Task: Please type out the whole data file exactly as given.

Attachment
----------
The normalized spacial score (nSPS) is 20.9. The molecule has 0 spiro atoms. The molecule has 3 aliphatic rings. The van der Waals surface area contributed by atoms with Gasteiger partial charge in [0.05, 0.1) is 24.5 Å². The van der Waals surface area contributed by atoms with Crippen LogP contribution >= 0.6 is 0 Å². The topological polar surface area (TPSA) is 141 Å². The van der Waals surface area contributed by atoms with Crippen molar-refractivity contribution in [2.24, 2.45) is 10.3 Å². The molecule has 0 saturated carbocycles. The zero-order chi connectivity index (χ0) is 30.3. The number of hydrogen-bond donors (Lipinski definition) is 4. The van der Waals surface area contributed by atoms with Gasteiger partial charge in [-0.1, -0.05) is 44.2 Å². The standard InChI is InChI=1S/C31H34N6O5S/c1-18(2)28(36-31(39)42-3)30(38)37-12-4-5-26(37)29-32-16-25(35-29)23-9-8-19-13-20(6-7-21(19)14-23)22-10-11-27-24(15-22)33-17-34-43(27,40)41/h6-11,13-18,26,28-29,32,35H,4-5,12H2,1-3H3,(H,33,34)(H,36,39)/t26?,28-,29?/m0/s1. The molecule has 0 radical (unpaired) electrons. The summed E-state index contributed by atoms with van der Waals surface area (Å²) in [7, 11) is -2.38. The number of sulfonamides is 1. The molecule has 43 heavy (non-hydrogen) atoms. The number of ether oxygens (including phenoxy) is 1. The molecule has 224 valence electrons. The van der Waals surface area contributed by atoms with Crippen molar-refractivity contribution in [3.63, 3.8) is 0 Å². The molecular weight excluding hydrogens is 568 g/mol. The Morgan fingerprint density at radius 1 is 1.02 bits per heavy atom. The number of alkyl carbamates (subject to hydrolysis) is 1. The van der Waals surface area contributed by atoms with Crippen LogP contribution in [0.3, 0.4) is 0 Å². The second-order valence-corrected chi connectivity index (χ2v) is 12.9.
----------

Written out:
The normalized spacial score (nSPS) is 20.9. The molecule has 0 spiro atoms. The molecule has 3 aliphatic rings. The van der Waals surface area contributed by atoms with Gasteiger partial charge in [0.05, 0.1) is 24.5 Å². The van der Waals surface area contributed by atoms with Crippen LogP contribution >= 0.6 is 0 Å². The topological polar surface area (TPSA) is 141 Å². The van der Waals surface area contributed by atoms with Crippen molar-refractivity contribution in [2.24, 2.45) is 10.3 Å². The molecule has 0 saturated carbocycles. The zero-order chi connectivity index (χ0) is 30.3. The number of hydrogen-bond donors (Lipinski definition) is 4. The van der Waals surface area contributed by atoms with Gasteiger partial charge in [-0.1, -0.05) is 44.2 Å². The standard InChI is InChI=1S/C31H34N6O5S/c1-18(2)28(36-31(39)42-3)30(38)37-12-4-5-26(37)29-32-16-25(35-29)23-9-8-19-13-20(6-7-21(19)14-23)22-10-11-27-24(15-22)33-17-34-43(27,40)41/h6-11,13-18,26,28-29,32,35H,4-5,12H2,1-3H3,(H,33,34)(H,36,39)/t26?,28-,29?/m0/s1. The molecule has 0 radical (unpaired) electrons. The summed E-state index contributed by atoms with van der Waals surface area (Å²) in [7, 11) is -2.38. The number of sulfonamides is 1. The molecule has 43 heavy (non-hydrogen) atoms. The number of ether oxygens (including phenoxy) is 1. The molecule has 224 valence electrons. The van der Waals surface area contributed by atoms with Crippen molar-refractivity contribution in [3.63, 3.8) is 0 Å². The molecular weight excluding hydrogens is 568 g/mol. The Morgan fingerprint density at radius 1 is 1.02 bits per heavy atom. The number of alkyl carbamates (subject to hydrolysis) is 1. The van der Waals surface area contributed by atoms with Crippen LogP contribution in [0.3, 0.4) is 0 Å². The second-order valence-corrected chi connectivity index (χ2v) is 12.9.